Thursday, January 29, 2009

Peace, Propaganda & the Promised Land (Part 1)

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New World Notes News
Volume 2, Number 5 -- February 3, 2009

This week in New World Notes, #50 -- February 3 & 6:

We all can name at least one democracy that has remained committed to freedom of the press since its founding.

A country that does have its faults but has the great virtue of respecting--or at least tolerating--the media's expression of a wide range of opinions about government policies. Even in time of war.

The democracy I'm thinking of is Israel.

The United States? Puh-leeze!

So when we want to get a rounded view of the Israel-Palestine conflict . . . when we want better to understand the claims and grievances of both sides . . . when we want to appreciate a multitude of perspectives on the causes of and solutions to the conflict . . .

. . . we drop the New York Times into the recycle bin, toss the TV set out the window, turn on the computer, and read the online English edition of the Israeli daily newspaper Ha'aretz (

On the other hand, if we want 175 media sources all repeating the same Government-approved Party Line--all making the same Official Talking Points in pretty much the same language . . . with the same omissions and distortions--well, just look around.

How did we get to this pretty pass?

The Media Education Foundation analyzed American media coverage of the Palestine conflict. In 2003 it presented its findings in a video documentary: Peace, Propaganda & the Promised Land. Alas, the film is just as true and relevant today as it was six years ago. I've turned the film into a three-part series for radio.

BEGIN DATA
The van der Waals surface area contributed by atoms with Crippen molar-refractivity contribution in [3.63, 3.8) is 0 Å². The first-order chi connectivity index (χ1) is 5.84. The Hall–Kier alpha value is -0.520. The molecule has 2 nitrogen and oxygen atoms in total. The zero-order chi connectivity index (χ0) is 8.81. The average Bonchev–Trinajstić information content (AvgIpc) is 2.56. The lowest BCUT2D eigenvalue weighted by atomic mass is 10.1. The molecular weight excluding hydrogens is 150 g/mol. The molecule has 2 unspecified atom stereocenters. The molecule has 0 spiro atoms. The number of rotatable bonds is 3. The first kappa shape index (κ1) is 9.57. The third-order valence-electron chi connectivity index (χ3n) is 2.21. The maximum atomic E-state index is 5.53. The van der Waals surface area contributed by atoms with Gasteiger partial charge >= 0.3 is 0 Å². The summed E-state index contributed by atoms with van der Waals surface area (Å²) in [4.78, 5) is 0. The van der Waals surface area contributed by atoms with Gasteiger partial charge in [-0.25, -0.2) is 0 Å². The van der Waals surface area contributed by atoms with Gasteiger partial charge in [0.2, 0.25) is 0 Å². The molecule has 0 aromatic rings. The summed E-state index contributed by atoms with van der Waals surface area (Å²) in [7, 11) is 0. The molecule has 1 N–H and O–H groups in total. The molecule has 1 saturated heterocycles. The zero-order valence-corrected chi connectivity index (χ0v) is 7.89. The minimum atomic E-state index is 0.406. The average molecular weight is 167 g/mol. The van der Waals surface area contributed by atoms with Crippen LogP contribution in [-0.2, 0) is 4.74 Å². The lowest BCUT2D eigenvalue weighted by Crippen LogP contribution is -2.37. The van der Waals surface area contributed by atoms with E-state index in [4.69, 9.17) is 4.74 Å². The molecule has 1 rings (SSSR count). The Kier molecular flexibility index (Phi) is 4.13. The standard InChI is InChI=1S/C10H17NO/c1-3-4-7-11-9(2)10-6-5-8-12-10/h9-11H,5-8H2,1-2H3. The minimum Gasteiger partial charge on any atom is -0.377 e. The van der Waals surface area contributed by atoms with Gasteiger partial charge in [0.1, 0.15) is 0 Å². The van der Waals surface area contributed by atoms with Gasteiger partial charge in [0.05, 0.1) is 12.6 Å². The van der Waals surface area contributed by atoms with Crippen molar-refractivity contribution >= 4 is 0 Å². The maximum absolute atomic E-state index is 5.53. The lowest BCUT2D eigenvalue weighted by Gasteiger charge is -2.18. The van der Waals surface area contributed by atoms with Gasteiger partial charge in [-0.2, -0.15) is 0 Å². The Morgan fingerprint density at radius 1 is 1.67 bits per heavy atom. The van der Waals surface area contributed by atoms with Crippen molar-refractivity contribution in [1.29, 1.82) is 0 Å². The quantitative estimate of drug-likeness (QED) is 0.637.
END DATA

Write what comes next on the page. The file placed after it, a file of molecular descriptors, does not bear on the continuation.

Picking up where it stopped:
To give you and me a break from Mideast strife, we'll broadcast the three installments over an eight-week period. (The piece survives such rough treatment nicely.) Dates of initial broadcast (on WWUH) are Feb. 3, Feb. 27, and March 20--three days later on WHUS.

Response to the film has been very positive. Chalmers Johnson, author of the Blowback trilogy, called it "The best, least biased presentation we have of all the issues involved. A must-see documentary."

Donna Baillie, herself a filmmaker, said this: "Painstakingly stripping away the myths and inaccuracies regularly passed off as truth by the U.S. media, this film not only reveals the motivations and methods of those responsible for skewing the picture, but also manages to present the most concise and accurate account of the history and implications of the Israeli/Palestinian conflict and the role that the U.S. has played in the continuation of that conflict that I have seen."

Baillie concludes, "This is a very important piece of work that challenges the viewer to think twice before accepting a version of the world that owes more to the special interests of a powerful elite than to any notion of freedom of the press."

This week's installment provides (1) a brief history of the Israel-Palestine conflict, (2) an explanation of why the media spin has taken the form it has--no, it's not all the fault of AIPAC--and (3) an exploration of the first of the seven means by which the media distort the truth.

The documentary uses many striking clips from network TV news. It adds excellent commentary by American, Israeli, and Palestinian "talking heads"--or maybe, for radio, "disembodied voices"--including Noam Chomsky, Robert Fisk, Neve Gordon, Alisa Solomon, and Rabbi Michael Lerner.

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